Albert Williams, a noted theater critic for The Chicago Reader, was proclaimed the recipient of the 1999-2000 George Jean Nathan Award for Dramatic Criticism on Nov. 20. George Jean Nathan was a well-known author and critic of American drama who graduated from Cornell in 1904. His work helped define American dramatic criticism.
Along with his prestigious accolade, Williams also received a $10,000 prize proffered by the Department of English at Cornell University.
Williams was one of many talented drama critics reviewed by a selection committee comprising senior English Department professors from Cornell, Princeton and Yale Universities.
The committee chose a recipient based mainly on nominations and surveys of works by American authors, critics and reviewers whose works are published in print, radio or televised media, according to Cornell News Service.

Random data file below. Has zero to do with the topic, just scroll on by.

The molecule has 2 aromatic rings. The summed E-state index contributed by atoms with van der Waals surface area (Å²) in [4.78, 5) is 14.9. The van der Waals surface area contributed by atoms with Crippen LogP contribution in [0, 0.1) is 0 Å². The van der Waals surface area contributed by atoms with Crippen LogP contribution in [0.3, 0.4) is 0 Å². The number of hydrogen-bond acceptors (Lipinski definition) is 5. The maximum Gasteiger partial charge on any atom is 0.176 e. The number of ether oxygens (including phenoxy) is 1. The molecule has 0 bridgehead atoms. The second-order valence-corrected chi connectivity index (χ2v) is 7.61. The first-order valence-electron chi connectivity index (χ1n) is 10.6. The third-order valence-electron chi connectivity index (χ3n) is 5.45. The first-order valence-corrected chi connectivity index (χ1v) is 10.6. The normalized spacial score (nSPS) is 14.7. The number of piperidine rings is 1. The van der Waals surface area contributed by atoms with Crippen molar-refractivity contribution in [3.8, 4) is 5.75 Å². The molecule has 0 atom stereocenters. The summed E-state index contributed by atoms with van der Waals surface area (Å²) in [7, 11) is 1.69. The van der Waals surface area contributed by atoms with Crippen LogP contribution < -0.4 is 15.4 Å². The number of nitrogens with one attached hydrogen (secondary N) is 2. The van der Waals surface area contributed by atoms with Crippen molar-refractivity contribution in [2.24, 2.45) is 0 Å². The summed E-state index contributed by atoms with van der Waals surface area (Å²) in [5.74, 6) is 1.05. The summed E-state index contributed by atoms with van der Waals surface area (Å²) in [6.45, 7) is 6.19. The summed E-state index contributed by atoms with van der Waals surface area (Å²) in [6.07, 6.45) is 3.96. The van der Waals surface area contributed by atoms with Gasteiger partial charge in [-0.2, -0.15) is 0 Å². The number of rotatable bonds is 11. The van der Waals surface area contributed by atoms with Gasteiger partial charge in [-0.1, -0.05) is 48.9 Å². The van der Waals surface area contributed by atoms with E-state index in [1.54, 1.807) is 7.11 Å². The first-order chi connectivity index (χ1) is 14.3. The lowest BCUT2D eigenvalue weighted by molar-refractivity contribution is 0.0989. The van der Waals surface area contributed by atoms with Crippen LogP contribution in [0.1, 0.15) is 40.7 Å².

“The Nathan committee was pleased to award the prize to a working journalist, someone very much in the tradition of George Jean Nathan himself,” committee member Prof. Harry Shaw, chair of Cornell’s english department told Cornell News Service.
“Williams writes the kind of criticism for which the George Jean Nathan Prize was designed — incisive, thorough, confident in the intelligence of its readers and convinced that the theater makes a difference to the city in which it occurs,” the award citation stated.
“The reader is important. I’m glad that the citation brought attention to that,” Williams said.
Williams added that while many say the media today presumes that society is dull and lackluster, “The Chicago Reader is a paper that encourages an in-depth look at art and its value